With his tailored, three-piece suit, bowler hat and umbrella, Patrick Macnee was a most unlikely icon for the Swinging Sixties. But as secret agent John Steed in enduringly popular television series The Avengers, he served up a mix of charm, excitement, irony and surrealism that continues to appeal to audiences today.
The Avengers began in 1961 as a relatively routine crime series, with Macnee playing second string to principal star Ian Hendry. It was rebooted the following year, with Honor Blackman as Macnee’s new partner, Cathy Gale.
She was the first of several female partners who would often go to Steed’s rescue and polish off the villains, to be thanked in due course by a wry smile and witty remark.
Although The Avengers is often seen as part of the boom in secret agent programmes and films that followed the early James Bond movies, the second series began in September 1962, just before the first Bond film, Dr No, opened. And The Avengers always had a unique appeal.
Macnee was very involved in the development of his character. He said he found James Bond, as created in the Ian Fleming novels, “sadistic and disgusting” and wanted to create a much lighter character. After the early episodes, Steed eschewed firearms, though his umbrella did conceal a hidden sword. Macnee, whose own personal story was as colourful as anything on television or film, said: “I’d just come out of a world war in which I’d seen most of my friends blown to bits.” He was ill on shore when the torpedo boat on which he had been serving was sunk.
The Avengers was a pioneer in presenting intelligent and highly capable female protagonists. “It was the first show that put its leading man and leading lady on an equal footing, and showed a woman fighting and kicking and throwing men around,” Macnee said.
It was at its best when Macnee teamed up with Diana Rigg’s Emma Peel, though he would normally refer to her as Mrs Peel. Their flirtatious relationship provided the series with an ongoing story thread that left viewers desperate for more.
In an interview a few years ago, Macnee said: “She made The Avengers the enormous success it was because she was in the first episodes made for American TV when they hadn’t seen a woman in a skintight leather catsuit throwing men around. It was all repressed sexuality, of course.”
Latterly, The Avengers had some quite outlandish plots, with carnivorous alien plants, a frozen Hitler and killer robots, the Cybernauts, who preceded Doctor Who’s Cybermen. But the details of Macnee’s early life might have been dismissed as far-fetched had they had been produced by scriptwriters.
He was born in London in 1922. His father was a racehorse trainer who drank heavily and whose snappy dress sense earned him the nickname Dandy. Macnee later drew on him for Steed’s appearance.
Macnee’s father “ran off” to India, while his mother Dorothea, who was descended from the earls of Huntingdon, moved in with her lesbian lover, Evelyn Spottswood, an heiress from the Dewar whisky family.
Macnee revealed the unusual details in his memoirs, Blind in One Ear. He was told to call his mother’s lover Uncle Evelyn. Interestingly, Steed’s boss in The Avengers in later years was a man known as Mother. Macnee’s mother and “uncle” banned men from the house and wanted him to wear dresses. He compromised with a kilt.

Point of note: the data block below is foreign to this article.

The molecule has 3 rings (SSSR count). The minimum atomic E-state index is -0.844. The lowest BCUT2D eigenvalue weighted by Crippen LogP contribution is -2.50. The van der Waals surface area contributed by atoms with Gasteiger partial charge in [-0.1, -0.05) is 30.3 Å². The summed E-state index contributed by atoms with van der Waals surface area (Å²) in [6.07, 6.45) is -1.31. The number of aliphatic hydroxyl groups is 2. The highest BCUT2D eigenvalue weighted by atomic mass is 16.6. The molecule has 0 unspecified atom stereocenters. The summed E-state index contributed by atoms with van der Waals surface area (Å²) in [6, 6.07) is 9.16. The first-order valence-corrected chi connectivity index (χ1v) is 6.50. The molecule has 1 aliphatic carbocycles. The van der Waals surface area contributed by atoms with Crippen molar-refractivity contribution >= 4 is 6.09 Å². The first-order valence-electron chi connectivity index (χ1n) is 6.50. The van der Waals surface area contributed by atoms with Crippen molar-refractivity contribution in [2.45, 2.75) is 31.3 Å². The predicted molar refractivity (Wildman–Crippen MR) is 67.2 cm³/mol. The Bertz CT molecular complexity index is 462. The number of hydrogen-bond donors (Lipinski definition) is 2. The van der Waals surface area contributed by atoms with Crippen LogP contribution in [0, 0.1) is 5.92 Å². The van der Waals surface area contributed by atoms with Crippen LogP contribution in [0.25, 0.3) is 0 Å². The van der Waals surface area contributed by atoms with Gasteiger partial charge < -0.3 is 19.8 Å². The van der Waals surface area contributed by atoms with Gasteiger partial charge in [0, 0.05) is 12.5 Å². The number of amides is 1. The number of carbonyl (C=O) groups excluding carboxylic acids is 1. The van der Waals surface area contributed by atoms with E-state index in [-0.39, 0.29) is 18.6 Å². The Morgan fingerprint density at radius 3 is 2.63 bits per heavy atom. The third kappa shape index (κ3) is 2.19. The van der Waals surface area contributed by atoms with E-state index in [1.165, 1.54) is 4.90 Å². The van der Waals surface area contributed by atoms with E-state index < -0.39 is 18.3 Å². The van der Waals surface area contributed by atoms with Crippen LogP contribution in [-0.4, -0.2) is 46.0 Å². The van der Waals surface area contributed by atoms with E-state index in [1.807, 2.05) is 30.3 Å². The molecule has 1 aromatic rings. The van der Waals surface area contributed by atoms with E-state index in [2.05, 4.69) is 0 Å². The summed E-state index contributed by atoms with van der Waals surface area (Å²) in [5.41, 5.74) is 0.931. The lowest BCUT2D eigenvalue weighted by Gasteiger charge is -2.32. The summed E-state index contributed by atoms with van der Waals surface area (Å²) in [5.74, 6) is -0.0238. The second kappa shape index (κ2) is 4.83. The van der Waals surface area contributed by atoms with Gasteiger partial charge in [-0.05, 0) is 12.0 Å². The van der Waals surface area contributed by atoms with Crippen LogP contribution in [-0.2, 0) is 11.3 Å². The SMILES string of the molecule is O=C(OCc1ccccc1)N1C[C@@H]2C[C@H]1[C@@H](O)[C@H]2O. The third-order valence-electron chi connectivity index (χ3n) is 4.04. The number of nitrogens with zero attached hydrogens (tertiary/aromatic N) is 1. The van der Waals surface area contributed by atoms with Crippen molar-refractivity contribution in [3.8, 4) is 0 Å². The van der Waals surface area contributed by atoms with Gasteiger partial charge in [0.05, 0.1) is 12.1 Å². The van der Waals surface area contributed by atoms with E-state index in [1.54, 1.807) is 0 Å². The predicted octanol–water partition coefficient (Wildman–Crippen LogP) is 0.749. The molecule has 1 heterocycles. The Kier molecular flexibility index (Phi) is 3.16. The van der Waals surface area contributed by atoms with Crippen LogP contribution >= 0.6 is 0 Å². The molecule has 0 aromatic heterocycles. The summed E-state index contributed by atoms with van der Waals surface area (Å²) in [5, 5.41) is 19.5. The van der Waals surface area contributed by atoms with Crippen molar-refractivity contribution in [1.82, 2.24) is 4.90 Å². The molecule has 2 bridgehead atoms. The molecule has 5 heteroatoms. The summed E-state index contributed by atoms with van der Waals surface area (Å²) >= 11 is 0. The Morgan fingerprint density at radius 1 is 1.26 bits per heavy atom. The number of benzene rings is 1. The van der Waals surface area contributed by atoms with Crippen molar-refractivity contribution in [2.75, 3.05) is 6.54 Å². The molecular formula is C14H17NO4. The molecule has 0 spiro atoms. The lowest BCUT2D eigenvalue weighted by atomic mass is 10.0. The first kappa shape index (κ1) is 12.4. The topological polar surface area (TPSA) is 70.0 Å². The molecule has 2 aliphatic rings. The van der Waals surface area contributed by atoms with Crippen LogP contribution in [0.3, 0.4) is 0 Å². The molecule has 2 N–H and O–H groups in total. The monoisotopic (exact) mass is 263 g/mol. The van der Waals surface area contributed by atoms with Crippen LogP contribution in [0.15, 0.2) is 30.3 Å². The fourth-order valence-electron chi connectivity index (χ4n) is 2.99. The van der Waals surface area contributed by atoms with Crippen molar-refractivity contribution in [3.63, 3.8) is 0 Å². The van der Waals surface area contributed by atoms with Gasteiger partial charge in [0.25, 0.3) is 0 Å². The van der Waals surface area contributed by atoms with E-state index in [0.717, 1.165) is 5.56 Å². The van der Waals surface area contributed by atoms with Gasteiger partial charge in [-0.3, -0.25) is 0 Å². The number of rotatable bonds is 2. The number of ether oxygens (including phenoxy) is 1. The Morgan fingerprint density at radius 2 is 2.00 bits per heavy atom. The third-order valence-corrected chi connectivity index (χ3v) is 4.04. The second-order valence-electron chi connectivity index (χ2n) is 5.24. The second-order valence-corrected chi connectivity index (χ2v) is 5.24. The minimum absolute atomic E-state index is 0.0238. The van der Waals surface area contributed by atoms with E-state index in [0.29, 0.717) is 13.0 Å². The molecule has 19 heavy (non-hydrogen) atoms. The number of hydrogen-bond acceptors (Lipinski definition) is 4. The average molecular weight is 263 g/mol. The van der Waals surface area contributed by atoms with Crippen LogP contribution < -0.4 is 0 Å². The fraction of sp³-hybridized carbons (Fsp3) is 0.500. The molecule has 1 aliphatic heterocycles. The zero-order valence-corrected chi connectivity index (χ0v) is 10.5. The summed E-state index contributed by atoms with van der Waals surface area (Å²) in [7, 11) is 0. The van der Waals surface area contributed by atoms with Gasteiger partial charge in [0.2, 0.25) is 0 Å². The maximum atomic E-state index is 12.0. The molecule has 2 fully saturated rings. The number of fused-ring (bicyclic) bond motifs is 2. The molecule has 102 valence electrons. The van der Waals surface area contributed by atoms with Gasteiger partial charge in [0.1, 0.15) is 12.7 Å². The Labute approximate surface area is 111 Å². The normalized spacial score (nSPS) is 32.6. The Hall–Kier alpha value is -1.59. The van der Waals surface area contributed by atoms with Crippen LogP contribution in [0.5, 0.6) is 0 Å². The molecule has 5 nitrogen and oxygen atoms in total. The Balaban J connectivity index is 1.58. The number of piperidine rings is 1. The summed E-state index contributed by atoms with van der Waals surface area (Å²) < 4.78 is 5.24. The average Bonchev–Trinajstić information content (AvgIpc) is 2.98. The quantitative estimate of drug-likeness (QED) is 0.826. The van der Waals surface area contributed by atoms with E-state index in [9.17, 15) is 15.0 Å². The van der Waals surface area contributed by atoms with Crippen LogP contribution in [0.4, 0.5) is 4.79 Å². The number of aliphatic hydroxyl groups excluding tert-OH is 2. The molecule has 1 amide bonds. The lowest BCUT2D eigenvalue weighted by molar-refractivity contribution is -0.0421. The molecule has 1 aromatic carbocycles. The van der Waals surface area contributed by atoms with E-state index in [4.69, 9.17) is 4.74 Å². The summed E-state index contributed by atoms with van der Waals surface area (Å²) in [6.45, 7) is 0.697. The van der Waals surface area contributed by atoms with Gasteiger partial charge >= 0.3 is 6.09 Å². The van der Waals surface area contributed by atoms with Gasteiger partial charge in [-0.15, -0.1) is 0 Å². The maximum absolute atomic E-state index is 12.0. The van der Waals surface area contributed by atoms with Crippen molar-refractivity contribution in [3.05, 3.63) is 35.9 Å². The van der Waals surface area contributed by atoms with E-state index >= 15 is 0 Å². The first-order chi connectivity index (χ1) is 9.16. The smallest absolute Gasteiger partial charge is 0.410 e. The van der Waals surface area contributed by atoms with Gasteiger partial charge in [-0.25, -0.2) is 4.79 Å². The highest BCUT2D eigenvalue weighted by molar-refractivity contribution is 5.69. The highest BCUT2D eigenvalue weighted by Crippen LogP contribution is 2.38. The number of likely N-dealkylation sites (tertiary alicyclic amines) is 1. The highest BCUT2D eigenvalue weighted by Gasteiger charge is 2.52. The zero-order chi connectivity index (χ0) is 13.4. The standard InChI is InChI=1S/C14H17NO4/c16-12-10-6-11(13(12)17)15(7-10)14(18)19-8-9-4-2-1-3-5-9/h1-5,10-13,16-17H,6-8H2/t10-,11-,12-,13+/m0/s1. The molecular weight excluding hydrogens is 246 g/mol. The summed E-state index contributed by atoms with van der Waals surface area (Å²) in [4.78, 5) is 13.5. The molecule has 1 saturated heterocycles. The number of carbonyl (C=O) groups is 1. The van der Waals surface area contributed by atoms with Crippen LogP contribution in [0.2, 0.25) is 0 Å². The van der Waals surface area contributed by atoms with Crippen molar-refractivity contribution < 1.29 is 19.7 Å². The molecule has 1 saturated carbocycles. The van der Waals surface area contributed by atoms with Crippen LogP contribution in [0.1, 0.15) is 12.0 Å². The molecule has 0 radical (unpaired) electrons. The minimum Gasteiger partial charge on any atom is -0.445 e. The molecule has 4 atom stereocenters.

Uncle Evelyn helped pay for Macnee to go to Eton, but he was expelled for selling pornography and operating a bookie’s business.
He went to drama school in London, served as a navigator in the Royal Navy during the Second World War and began getting parts in BBC dramas in the late 1940s. He was Edgar Linton in a dramatisation of Wuthering Heights and Malcolm in Macbeth. He then spent much of the 1950s in Canada and the United States.
It was The Avengers that made him a star, and only then after the false start of series one, which was designed as a vehicle for Ian Hendry, who had played a similar character in the now-forgotten show Police Surgeon.
The Avengers evolved into something weird and wonderful when Rigg came on board, its appeal encapsulated in a pre-credit sequence in which Macnee takes the foil off a champagne bottle and Rigg shoots out the cork. They swap enigmatic little smiles and clink glasses. His John Steed was relaxed and knowing, forever playing to the audience, but never overdoing it.
Macnee did one series with Hendry, two with Blackman, two with Rigg and one with Linda Thorson. In 1976, The New Avengers teamed Macnee with two younger agents played by Joanna Lumley and Gareth Hunt.
Despite his disdain for Fleming’s creation, Macnee did appear in the James Bond series (as did Blackman and Rigg). He played an agent who has to pretend to be Bond’s chauffeur in A View to a Kill. The set-up provided the opportunity for much joshing between Macnee and Roger Moore, who was a personal friend, though the relationship hardly rivalled that of Steed and Mrs Peel.
It was difficult for Macnee to emerge from the shadow of Steed. He starred in the 1981 horror film The Howling and had a memorable role in This is Spinal Tap, as record company boss Sir Denis Eton-Hogg. He played Dr Watson in three television movies, once with Roger Moore as Sherlock Holmes and twice with Christopher Lee. He also played Holmes once.
His continuing popularity with young audiences was underlined by appearances in Pretenders and Oasis videos and he voiced the character of Invisible Jones in the misconceived 1998 feature film of The Avengers.
He had lived in the US since the early 1970s, was married three times and divorced twice. His third wife died in 2007. He is survived by two children from his first marriage.